When a party breaches an agreement, particularly when dealing with real estate, there is an equitable remedy known as specific performance that requests the trial judge issue an order to affirmatively force the breaching party to perform, i.e., close on the real estate contract.   You are asking the court to require the other party to specifically perform an affirmative obligation.  See Melbourne Ocean Club Condominium Ass’n, Inc. v. Elledge, 71 So.3d 144, 146 (Fla. 2011).

A decree of specific performance is an equitable remedy ‘not granted as a matter of right or grace but as a matter of sound judicial discretion’ governed by legal and equitable principles.  Specific performance shall only be granted when 1) the plaintiff is clearly entitled to it, 2) there is no adequate remedy at law, and 3) the judge believes that justice requires it.

Castigliano v. O’Connor, 911 So.2d 145, 148 (Fla. 3d DCA 2005) (internal citations omitted).

An example of specific performance may play out, as mentioned, in a real estate contract where a seller refuses to close on the transaction.

For instance, in M&M Realty Partners at Hagen Ranch, LLC v. Mazzoni, 2020 WL 7296793 (11th Cir. 2020), a buyer entered into a land sale contract with a seller.  The contract included a six-year (contingency) period for the buyer to secure permits required to develop the land.  Closing never occurred and the buyer sued the seller for specific performance – to force the seller to close on the sale of the land.

During the six-year contingency period, the buyer spent substantial monies to secure permits.  Meanwhile, during this period, the seller received a better offer for the land.  The buyer claimed this prompted the seller to avoid closing.  Nonetheless, when the buyer secured the approvals to develop the land, it notified the seller that it wants to close on the land.  The seller refused claiming the buyer had not satisfied all conditions to closing, prompting this lawsuit for specific performance.  The trial court ruled in favor of the seller holding that the buyer failed to prove it was ready, willing, and able to perform (close) under the contract because there was no evidence that the buyer had sufficient funds to close.  The Eleventh Circuit Court of Appeals affirmed.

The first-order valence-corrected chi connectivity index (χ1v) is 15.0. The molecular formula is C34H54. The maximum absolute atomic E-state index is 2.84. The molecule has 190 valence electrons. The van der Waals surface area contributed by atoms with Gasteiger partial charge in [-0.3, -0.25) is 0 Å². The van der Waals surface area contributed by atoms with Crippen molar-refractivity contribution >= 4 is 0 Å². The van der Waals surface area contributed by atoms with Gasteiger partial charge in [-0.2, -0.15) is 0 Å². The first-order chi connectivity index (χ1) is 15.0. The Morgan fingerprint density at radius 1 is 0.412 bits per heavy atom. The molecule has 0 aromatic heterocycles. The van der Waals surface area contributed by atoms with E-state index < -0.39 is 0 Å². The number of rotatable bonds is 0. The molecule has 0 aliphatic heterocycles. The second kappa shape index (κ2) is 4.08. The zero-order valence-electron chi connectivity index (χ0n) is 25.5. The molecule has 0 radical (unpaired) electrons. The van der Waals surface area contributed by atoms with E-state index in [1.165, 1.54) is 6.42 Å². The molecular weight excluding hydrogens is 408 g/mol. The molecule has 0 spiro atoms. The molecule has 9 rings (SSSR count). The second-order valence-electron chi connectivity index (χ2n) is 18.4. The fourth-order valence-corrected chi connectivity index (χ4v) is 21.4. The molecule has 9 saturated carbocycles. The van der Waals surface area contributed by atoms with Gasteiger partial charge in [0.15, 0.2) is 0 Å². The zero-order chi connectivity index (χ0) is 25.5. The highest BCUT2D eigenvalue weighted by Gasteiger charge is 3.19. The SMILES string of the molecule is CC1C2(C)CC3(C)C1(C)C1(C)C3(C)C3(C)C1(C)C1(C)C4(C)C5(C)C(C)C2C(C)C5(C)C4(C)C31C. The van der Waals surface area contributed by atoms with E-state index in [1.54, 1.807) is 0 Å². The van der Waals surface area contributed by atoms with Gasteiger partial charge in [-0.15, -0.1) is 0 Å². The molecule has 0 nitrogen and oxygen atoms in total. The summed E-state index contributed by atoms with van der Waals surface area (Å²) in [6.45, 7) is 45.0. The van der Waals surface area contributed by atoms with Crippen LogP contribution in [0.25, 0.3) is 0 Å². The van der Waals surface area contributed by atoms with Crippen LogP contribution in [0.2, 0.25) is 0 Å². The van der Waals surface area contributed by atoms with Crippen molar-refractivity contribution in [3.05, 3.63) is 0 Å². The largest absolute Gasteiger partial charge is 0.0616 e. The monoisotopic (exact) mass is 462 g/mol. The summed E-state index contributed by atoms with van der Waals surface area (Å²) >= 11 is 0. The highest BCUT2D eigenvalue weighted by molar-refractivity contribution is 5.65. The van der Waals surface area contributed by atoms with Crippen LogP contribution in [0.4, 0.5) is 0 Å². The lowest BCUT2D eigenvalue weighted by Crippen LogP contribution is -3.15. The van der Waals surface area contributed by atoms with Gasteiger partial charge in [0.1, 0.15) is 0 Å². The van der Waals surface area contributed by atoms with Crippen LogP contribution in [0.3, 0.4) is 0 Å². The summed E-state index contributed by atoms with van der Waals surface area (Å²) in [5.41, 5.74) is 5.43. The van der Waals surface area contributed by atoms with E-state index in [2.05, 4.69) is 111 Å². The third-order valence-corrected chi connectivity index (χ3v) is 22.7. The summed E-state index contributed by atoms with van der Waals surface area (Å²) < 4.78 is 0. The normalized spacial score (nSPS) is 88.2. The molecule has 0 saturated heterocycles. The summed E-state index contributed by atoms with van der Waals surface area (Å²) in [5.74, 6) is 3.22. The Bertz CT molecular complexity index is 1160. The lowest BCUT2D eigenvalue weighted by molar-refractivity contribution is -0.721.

To establish a prima facie claim for specific performance of a contract or for damages for breach of a contract, Florida law requires the plaintiff to show it was ready, willing, and able to perform the contract.  A purchaser may show it is financially ready and able by showing it has (1) the necessary “cash in hand,” (2) “personal[ ] possess[ion] of assets … and a credit rating” that show a “reasonable certainty to command the requisite funds,” or (3) “a binding commitment … by a financially able third party.”  It is undisputed that [the buyer]…in this case, had neither (1) the necessary $5 million of cash in hand [to close] nor (2) assets and a credit rating sufficient to command that sum. Therefore [the buyer’s] only hope is to show it had (3) a binding commitment from a financially able third party.

[The buyer] argues that it was ready, willing, and able to perform under the contract, first, because [the ultimate principals of the members of the buyer limited liability company] could command credit from a bank in excess of $5 million and, second, because [the principals] each had over $5 million in cash. As [the buyer] is relying upon the resources of third parties, namely [principals], to show it was ready, willing, and able to close, [the buyer’s] arguments properly go to the third possible showing, i.e., that it has a binding commitment from a financially able third party. [The buyer] argues that its principals’ personal resources are sufficient to show the company had a “reasonable certainty” of being able to complete the purchase, but this falls short of the “binding commitment” the law requires.

M&M Realty Partners at Hagen Ranch, supra, at *2 (internal citations omitted).

The Eleventh Circuit agreed that the fact that the buyer’s ultimate principals had the funds is of no moment.  There was no evidence to support that either of the principals made a binding commitment (or any commitment, for that matter) to give or lend the money to the buyer to close on the land.  The Eleventh Circuit was not going to disregard corporate formalities of setting up a limited liability company for purposes of insulating liability simply because the principals of the two members of the limited liability company independently had money to close.

Please contact David Adelstein at dadelstein@gmail.com or (954) 361-4720 if you have questions or would like more information regarding this article. You can follow David Adelstein on Twitter @DavidAdelstein1.